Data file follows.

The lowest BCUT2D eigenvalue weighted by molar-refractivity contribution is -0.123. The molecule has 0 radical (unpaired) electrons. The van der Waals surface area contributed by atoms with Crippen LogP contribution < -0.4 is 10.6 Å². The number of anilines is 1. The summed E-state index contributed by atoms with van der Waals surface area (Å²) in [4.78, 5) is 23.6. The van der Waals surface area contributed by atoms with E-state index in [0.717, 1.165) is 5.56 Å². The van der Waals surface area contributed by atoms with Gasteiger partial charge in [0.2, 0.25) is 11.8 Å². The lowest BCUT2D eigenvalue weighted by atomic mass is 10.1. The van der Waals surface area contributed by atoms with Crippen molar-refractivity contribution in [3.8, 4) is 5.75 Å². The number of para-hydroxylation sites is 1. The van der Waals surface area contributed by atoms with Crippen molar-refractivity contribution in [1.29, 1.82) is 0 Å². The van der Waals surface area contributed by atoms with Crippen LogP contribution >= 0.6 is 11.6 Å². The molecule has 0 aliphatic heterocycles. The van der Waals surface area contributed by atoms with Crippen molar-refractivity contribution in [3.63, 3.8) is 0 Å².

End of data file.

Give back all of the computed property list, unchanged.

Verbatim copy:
The lowest BCUT2D eigenvalue weighted by molar-refractivity contribution is -0.123. The molecule has 0 radical (unpaired) electrons. The van der Waals surface area contributed by atoms with Crippen LogP contribution < -0.4 is 10.6 Å². The number of anilines is 1. The summed E-state index contributed by atoms with van der Waals surface area (Å²) in [4.78, 5) is 23.6. The van der Waals surface area contributed by atoms with E-state index in [0.717, 1.165) is 5.56 Å². The van der Waals surface area contributed by atoms with Gasteiger partial charge in [0.2, 0.25) is 11.8 Å². The lowest BCUT2D eigenvalue weighted by atomic mass is 10.1. The van der Waals surface area contributed by atoms with Crippen molar-refractivity contribution in [3.8, 4) is 5.75 Å². The number of para-hydroxylation sites is 1. The van der Waals surface area contributed by atoms with Crippen molar-refractivity contribution in [1.29, 1.82) is 0 Å². The van der Waals surface area contributed by atoms with Crippen LogP contribution >= 0.6 is 11.6 Å². The molecule has 0 aliphatic heterocycles. The van der Waals surface area contributed by atoms with Crippen molar-refractivity contribution in [3.63, 3.8) is 0 Å².